• Studies have shown that over 1/4 of LGBTQ youth have experienced homelessness, been kicked out of their family homes, or have run away due to lack of support or threats of, or actual, violence at home.

  • In a large percentage of our states, we can get fired, removed from housing, and denied education and access to public services. Some states are now denying medical care for transgender people, banning books, and limiting free speech around LGBTQ topics. Frankly, this makes me feel like I am a prisoner here in the Bay Area. You see, if I was offered an amazing job in Florida or Texas, or even Bakersfield, my family would not be safe if we moved there, so I don’t have the freedom to consider such opportunities. I also recently heard about two separate lesbian couples who were on driving trips. In one case, they decided they had to masquerade as sisters in order to be safe. In the other case they felt they had to adjust  their travel plans to not drive through areas that would not be safe for them to be out.

So what does it take to make real change to stop this kind of intolerance? One key is getting to know people who are different from us. Studies have shown that people who know an LGBTQ person are more likely to think it is important to protect our rights and be supportive.

The Torah refers to “knowing the ‘nefesh’ of the stranger”. Nefesh is the soul, the seat of one’s deepest feelings: it is the sum of all of the thoughts, feelings, experiences and values of the individual. To know the nefesh of a stranger is to be truly empathetic.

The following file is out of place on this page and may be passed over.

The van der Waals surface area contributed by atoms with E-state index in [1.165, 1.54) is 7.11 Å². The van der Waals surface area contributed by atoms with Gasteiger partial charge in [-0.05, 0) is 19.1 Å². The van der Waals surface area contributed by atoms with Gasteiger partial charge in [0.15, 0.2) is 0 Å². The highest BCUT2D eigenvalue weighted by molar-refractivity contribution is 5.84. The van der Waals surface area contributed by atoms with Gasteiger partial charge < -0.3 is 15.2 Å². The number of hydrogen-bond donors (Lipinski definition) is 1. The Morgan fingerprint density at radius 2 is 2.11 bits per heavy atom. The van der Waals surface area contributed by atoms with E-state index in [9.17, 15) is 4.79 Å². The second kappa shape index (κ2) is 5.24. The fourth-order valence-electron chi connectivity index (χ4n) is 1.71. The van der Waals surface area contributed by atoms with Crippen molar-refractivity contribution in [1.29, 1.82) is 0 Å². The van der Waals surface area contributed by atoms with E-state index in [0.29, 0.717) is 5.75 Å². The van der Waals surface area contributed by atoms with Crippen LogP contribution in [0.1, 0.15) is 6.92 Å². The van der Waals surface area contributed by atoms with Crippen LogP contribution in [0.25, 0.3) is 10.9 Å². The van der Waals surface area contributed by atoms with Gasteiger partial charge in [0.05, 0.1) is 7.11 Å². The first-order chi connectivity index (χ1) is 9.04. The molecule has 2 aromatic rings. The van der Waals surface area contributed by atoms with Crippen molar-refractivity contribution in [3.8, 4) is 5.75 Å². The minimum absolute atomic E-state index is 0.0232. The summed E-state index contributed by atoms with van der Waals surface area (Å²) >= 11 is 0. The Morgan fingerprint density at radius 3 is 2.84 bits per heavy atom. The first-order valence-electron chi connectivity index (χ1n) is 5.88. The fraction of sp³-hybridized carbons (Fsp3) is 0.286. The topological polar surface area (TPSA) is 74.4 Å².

I think many of us feel empathy for outsiders, for people like me and my family. But I often get asked “What can I DO?”. The answer is, we can be allies, using our privilege to further the cause of Tikkun Olam, making the world a better place for strangers.

  • We can educate ourselves on the proper, respectful vocabulary to refer to those different from us. 

  • When we hear about news items related to LGBTQ people, we can speak supportively. Someone overhearing us will then know that we are allies, and possibly someone who respects us might change their mind when they hear our opinion.

  • Conversely, when we hear people speaking in a hostile or unsupportive way, we can use our privilege to speak up. Remember that saying about “who will speak for me”?

  • We can participate in politics. We can vote for laws and judges and sheriffs and representatives who are supportive of the LGBTQ community. That UCLA survey I referred to earlier found that 86% of LGBTQ youth said that recent politics have negatively impacted their well-being. 

If you are like me, an outsider, I hope that you feel safe here at PTS, and know that I, and so many of us in our congregation, are here to support you.

I’d like to close with the words of Jewish philosopher Hermann Cohen “This law of shielding the alien from all wrong is of vital significance in the history of religion. With it, true Religion begins. The alien was to be protected, not because he was a member of one’s family, clan, religious community, or people; but because he was a human being. In the alien, therefore, man discovered the idea of humanity.”

When we open our hearts and minds to strangers, we discover our own humanity.

Shabbat Shalom.

Mon, April 22 2024 14 Nisan 5784